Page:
Pumpherston: From grime to golf

By James Thomson

Article in the Konect Directory Livingston and Calders, April 2013

Normally the retort is “I can remember when all of this was green fields” as you look at some urban-industrial landscape or concrete jungle, “if only we could turn the clock back”.

While West Lothian has certainly had its fair share of development, since 2002 a visitor to Pumpherston can turn back the clock, to the year 1883 when a lease was signed with the local landowner to establish the Pumpherston Oil Company. 

Back then the views around Pumpherston Farm stretched over the Almond valley to the Pentlands beyond. The area had once been the site of the ancient Pumpherston Castle, located to take advantage of a defensive position as the ground falls down to the Almond river.

This is a story of grass to industrial grime, and then from grime to golf. It's not only a local story but also an international one with businessmen from all corners of the world fighting over 'Big Oil' as the world's increasing and insatiable demand for energy created some of the world's largest companies.

Pumpherston Golf Course today

Pumpherston Golf Course

Pumpherston Oil Works

Pumpherston Oil Woks

Today all is green and the impressive 18 holes of the Pumpherston Golf Club provide golfers with vast water features and plenty of testing bunkers that add to the beauty of the course. Here both experienced golfers can be tested, especially when the wind whips up, but the club also provides a welcome to young and inexperienced golfers. It was recently awarded the Scottish Golf Union's junior charter – an accolade only given to the most “junior friendly” golf clubs.

The present scene is partly down to the largest lottery grant ever given to a golf club which, along with other funders and the oil giant BP, has transformed an area that, for more than a hundred years, had been despoiled and tarnished by shale oil refining, bings of spent shale ore, mining works, tar residues and other petrochemical nasties . BP was keen to improve its green credentials, as long gone are the days when indiscriminate dumping of waste is acceptable. Interestingly Pumpherston has a sister-scenario for golfers in America as BP has also reclaimed back the site of another refinery in Casper, Wyoming. The Three Crowns golf course opened 3 years after Pumpherston's enlarged course in 2005 and sits where another old established (1913) oil refinery had grown to become the largest plant in the world for US gasoline production.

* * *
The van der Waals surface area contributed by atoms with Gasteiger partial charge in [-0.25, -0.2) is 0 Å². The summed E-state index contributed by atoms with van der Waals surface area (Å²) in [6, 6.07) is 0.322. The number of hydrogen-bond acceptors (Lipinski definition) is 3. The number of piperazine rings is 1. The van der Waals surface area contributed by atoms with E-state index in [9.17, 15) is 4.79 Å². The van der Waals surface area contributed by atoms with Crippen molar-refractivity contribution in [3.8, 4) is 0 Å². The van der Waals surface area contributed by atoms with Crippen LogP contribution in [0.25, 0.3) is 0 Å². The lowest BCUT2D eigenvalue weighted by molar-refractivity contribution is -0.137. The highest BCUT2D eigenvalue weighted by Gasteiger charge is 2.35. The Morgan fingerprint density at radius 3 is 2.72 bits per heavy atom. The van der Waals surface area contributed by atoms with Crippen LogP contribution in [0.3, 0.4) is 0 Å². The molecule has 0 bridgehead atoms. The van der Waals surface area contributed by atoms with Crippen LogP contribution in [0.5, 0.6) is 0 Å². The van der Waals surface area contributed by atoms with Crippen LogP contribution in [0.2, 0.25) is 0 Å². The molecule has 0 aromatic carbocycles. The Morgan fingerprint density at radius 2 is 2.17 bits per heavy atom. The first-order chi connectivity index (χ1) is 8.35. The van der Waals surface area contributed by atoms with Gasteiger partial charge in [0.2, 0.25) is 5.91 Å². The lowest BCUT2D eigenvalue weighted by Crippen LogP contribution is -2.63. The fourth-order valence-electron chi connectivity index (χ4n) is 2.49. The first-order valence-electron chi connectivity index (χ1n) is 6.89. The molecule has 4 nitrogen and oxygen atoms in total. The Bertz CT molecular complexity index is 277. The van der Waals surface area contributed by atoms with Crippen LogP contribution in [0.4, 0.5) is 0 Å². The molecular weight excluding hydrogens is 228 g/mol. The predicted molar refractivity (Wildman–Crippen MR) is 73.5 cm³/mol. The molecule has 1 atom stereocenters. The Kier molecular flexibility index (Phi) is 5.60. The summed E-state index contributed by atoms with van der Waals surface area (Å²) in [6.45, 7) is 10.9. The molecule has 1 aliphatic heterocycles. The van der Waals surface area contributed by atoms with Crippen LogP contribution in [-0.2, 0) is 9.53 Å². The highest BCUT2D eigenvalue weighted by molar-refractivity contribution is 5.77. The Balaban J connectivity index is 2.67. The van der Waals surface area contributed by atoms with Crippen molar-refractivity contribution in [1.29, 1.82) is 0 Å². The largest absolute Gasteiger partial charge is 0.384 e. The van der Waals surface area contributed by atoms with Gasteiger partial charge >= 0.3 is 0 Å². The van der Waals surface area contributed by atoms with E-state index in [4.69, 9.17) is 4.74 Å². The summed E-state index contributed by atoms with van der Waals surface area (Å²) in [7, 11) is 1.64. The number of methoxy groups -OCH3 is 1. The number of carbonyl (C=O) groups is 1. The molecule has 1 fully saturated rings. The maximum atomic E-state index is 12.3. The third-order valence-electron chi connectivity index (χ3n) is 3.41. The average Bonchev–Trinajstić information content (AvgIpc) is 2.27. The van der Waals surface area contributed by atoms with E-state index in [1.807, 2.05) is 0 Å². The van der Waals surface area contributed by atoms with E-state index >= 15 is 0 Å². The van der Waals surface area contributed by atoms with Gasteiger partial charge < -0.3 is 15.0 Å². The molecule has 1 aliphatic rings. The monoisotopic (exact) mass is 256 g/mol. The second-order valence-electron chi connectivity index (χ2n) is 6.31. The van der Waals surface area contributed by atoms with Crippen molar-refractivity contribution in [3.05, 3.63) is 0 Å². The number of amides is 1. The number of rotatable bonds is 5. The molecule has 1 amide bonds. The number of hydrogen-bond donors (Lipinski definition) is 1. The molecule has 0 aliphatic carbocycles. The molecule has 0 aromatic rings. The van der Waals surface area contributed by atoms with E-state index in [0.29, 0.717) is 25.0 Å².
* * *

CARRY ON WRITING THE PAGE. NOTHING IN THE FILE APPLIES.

Pumpherston's golf course has other unique stories to tell. It has moved around the area since the first 9 hole course was set up by the shale oil workers in 1895 at Harrymuir farm (which is now Houston Industrial Estate). By 1908 the course had been moved closer to the shale oil refinery only to move again in the 1930s to the west side of Pumpherston. It finally returned to the 1908 site in 1945 – but still as a modest 9 hole course.

The 1998 Lottery award of £785,000 extended the site from 25 to 150 acres and in 2002, now in its 5th incarnation, the 18 hole course opened. Everyone that visits for the first time is impressed by the quality of the golf, the well maintained greens, the modern clubhouse, and the friendly welcome they receive.   

Pumpherston: from Sir William to Prince William

Sir William Fraser, Baron Strathalmond of Pumpherston

William's father, also William, had been the manager of the Uphall Oil Company and in 1883 signed the lease for mining oil shale near Pumpherston. William senior had both the practical experience and foresight to keep Scotland's early eastablished oil business going, as more efficient oil well extraction from overseas brought in competition. He brought various local shale oil works together and created at Pumpherston a centre for local oil processing and innovations to keep costs down. He invented and patented the 'Pumpherston retort' in 1894 which was widely used across the shale oil industry, but the Pumpherston works invested heavily and led with this shale oil extraction technology.

William junior was fortunate to witness and then play a leading role in the global amalgamation of oil starting at Pumpherston and ending with the creation of BP. This began in 1908 with the first commercially significant find in the Middle East where another Scottish company took the lead. Although the find was made by the Anglo-Persian Oil Company (the pre-cursor to BP), in 1909 this company became a subsidiary of Glasgow 's Burmah Oil Company to exploit the Persian (Iran) opportunity. He became Petroleum Advisor to the War Office and Pumpherston was a significant contributor to maintaing oil reserves as half of Britain's crude oil tankers, bringing in much needed foreign oil, were sunk by U-boats.

He was knighted in 1939 and became Chairman of Anglo-Persian in 1941 shortly before it was renamed British Petroleum. It was said that he had “Pumpherston oil in his veins” and the Pumpherston name lives on as he was then raised to the peerage as Lord Strathalmond of Pumpherston. The blood today is a little more blue as the 3rd Lord Strathalmond's daughter, Virginia Fraser, is one of the loyal William & Kate set in London. Now who would have thought that Uphall and Pumpherston shale bings would bring you closer to royalty?  

© Lothian Publications Ltd 2014